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Home > Privacy and Government > Privacy Law Governing the Government Sector > General Laws > The Computer Security Act

The Computer Security Act

The Computer Security Act of 1987 provides for improving the security and privacy of sensitive information in federal computer systems. "Security" is, of course, different than "privacy." The security measures in any system are what enable it to operate fully, including maintaning privacy.

The Act defines "sensitive information" to include any unclassified information that, if lost, misused, or accessed or modified without authorization, could adversely affect the national interest, conduct of federal programs, or the privacy to which individuals are entitled under the Privacy Act.

The Computer Security Act requires federal agencies to identify their computer systems that contain sensitive information, establish training programs to increase security awareness and knowledge of security practices, and establish a plan for the security and privacy of each computer system with sensitive information.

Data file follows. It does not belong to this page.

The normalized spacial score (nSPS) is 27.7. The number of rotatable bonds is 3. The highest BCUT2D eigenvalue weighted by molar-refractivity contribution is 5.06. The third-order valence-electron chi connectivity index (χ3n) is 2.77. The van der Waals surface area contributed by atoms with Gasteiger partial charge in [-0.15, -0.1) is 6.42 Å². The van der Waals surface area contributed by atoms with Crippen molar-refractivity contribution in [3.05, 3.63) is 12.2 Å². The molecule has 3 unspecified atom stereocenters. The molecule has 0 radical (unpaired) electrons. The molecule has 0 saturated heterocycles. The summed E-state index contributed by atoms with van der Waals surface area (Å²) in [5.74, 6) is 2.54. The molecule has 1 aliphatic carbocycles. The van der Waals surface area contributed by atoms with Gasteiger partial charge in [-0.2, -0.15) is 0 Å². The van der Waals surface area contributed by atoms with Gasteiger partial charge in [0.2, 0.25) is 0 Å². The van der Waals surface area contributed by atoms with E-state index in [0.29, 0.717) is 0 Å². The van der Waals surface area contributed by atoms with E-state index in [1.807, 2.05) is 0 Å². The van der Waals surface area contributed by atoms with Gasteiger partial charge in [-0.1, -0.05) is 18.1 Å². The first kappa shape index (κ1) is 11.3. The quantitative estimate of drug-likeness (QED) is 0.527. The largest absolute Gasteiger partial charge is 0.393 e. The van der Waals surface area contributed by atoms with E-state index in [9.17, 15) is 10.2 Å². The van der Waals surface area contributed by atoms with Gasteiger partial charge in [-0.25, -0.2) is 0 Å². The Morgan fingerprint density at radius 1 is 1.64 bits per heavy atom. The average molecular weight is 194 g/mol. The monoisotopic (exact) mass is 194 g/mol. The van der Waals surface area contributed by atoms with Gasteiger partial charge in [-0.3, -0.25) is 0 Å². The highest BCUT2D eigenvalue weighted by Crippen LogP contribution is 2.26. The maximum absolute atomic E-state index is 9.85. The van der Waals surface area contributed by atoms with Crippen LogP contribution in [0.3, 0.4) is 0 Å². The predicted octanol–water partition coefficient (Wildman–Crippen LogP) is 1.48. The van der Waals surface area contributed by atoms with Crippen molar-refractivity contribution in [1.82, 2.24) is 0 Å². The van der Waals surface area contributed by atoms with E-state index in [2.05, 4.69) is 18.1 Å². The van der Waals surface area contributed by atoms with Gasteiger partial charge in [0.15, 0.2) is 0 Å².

The Computer Security Act seems to have had little effect on keeping personal and private information in the hands of the federal government secure. Security flaws in government computer systems are routinely exposed, and security lapses remain a major threat to the privacy of personal information in government databases.


Report Card on Computer Security at Federal Departments and Agencies Subcommittee on Government Management, Information, and Technology (September 11, 2000)

Computer Security: Critical Federal Operations and Assets Remain at Risk General Accounting Office (September 11, 2000)

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[updated 02/17/02]

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